Identity politics run amok

According to John Derbyshire, various bloggers have engaged the question of why Barack Obama is winning in states with large or small African-American populations, while Hillary Clinton does best in states where that population is neither large nor small. It’s no mystery, of course, why Obama does well where there are lots of African-Americans. With the possible exception of college professors at elite schools, there’s no more monolithic voting group in America than blacks.
As to why Obama does well in places like Iowa and North Dakota where very few blacks reside, but not in places with a middling blacks presence, the working hypothesis seems to be that “where the proportion of black citizens is big enough to cause tension, but not big enough to swing an election, the white majority will not support Obama, and he will do badly.” However, it seems to me that the explanation does not lie in racial tension per se. Clinton has strong support among Hispanics, Jews, and white urban working class voters. These groups are underrepesented in Iowa, North Dakota, etc. Thus, Clinton struggles.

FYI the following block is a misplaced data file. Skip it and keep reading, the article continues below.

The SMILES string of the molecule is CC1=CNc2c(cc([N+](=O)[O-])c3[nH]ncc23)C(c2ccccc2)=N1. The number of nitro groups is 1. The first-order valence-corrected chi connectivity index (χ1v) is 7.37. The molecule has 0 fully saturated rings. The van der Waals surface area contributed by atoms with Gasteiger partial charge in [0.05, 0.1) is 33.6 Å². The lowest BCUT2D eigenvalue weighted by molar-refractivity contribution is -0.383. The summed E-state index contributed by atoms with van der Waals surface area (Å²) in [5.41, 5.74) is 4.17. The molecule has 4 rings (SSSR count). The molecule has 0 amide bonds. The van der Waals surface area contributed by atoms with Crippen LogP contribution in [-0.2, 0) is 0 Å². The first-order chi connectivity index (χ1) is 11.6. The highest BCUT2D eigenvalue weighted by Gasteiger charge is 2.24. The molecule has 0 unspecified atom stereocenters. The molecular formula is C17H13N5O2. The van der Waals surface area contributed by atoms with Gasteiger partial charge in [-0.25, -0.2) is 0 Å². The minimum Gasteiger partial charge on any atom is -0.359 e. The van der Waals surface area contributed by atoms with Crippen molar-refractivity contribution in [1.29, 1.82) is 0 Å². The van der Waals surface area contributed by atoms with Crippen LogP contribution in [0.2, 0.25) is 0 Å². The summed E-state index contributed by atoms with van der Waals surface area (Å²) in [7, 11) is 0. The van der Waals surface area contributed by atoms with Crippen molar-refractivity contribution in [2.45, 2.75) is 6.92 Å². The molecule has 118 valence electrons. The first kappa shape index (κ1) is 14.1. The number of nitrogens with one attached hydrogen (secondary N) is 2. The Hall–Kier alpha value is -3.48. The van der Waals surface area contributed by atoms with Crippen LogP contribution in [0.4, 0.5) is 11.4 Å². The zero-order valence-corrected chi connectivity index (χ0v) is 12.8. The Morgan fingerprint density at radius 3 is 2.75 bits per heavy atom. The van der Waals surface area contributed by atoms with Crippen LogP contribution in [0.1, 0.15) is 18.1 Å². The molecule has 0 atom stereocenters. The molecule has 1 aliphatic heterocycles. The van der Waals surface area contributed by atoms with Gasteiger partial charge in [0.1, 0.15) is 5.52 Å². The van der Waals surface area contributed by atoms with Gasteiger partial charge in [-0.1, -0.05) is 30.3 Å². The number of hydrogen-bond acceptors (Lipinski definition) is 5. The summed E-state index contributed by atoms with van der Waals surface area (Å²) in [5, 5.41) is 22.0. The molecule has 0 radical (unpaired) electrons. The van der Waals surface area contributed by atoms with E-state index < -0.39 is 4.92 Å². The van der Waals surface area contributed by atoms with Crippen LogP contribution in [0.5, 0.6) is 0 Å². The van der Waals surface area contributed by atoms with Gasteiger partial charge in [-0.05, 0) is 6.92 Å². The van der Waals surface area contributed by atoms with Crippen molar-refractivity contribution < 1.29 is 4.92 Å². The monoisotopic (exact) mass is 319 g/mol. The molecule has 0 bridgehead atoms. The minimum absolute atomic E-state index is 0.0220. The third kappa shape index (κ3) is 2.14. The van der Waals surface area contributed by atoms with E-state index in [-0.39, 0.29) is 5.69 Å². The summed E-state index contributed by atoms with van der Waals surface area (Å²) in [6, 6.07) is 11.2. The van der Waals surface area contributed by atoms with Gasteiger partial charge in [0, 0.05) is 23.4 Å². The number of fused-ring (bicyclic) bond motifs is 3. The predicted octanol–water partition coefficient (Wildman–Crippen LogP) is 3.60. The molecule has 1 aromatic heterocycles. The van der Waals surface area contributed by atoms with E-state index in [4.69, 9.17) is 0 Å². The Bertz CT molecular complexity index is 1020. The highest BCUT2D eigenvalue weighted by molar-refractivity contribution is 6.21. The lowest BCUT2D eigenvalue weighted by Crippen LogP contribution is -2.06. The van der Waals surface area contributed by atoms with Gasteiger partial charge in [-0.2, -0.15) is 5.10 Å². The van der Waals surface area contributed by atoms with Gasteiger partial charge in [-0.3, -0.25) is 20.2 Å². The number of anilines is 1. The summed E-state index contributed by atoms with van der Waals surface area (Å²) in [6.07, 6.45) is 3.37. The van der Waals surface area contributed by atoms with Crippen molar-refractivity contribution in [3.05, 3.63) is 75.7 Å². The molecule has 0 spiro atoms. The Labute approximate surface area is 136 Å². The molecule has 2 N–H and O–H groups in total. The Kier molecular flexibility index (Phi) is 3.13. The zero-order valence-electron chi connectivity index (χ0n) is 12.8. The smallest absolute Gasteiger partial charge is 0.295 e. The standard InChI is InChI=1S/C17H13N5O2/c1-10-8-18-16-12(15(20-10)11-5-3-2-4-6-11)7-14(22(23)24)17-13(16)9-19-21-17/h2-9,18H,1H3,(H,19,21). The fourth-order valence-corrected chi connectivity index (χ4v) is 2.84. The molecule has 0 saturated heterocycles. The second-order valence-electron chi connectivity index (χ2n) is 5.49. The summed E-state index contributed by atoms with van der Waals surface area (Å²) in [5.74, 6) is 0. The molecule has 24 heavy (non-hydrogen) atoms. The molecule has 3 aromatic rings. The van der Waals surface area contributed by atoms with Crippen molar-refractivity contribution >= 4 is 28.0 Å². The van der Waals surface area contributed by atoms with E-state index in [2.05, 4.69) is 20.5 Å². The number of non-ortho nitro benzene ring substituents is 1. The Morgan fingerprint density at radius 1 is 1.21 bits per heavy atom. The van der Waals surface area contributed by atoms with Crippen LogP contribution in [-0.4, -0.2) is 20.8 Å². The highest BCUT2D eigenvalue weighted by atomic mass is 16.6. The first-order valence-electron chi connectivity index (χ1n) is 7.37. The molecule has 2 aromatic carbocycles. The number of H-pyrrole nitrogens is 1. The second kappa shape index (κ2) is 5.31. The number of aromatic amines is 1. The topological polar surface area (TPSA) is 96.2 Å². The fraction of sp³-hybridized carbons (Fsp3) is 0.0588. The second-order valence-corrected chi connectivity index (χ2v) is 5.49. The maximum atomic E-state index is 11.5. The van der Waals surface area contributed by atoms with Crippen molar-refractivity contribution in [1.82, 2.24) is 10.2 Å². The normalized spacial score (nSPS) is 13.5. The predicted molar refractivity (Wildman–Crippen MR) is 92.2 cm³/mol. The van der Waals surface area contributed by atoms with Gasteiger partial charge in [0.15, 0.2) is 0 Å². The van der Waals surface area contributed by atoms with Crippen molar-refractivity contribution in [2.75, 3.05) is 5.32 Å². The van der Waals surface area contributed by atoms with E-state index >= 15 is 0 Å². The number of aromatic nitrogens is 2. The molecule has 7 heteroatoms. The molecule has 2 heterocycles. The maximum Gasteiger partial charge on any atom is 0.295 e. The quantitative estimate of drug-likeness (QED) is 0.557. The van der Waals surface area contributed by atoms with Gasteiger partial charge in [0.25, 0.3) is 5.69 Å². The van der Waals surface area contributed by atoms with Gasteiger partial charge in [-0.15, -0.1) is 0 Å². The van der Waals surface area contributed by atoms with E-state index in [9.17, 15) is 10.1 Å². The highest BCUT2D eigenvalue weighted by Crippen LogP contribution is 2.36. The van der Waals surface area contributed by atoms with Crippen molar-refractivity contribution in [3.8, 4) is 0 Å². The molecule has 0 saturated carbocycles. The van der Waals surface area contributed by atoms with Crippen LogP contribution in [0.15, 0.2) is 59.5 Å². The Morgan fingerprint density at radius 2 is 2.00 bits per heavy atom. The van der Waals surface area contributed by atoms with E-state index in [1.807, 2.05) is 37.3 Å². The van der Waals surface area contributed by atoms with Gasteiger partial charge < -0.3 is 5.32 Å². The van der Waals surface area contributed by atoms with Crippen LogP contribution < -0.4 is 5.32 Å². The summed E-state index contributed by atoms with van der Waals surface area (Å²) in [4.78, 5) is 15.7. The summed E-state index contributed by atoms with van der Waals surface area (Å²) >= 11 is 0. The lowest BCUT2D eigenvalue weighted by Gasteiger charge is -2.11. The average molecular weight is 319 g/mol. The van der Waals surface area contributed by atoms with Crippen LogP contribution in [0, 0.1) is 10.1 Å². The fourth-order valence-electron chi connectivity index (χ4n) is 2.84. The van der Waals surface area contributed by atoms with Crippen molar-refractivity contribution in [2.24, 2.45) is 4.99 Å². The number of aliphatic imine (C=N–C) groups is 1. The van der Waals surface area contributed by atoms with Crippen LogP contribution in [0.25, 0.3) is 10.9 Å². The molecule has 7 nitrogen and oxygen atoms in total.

It’s possible, of course, that Clinton’s support from these constituencies has something to do with racial tension — e.g., between Hispanics and/or Jews on the one hand and African-Americans on the other. But I see no reason to assume that this is the case. The Democrats sometimes divide along class, racial, and ethnic lines even when no African-American is in the top-tier — e.g. Mondale vs. Hart. The big difference this time is that the non-establishment guy who appeals to upscale voters and kids happens to be black. Thus, African-Americans combine with the upper income and younger voters, and their candidate wins both in states where many blacks live and in states where other traditional Democratic constituencies are not well represented.

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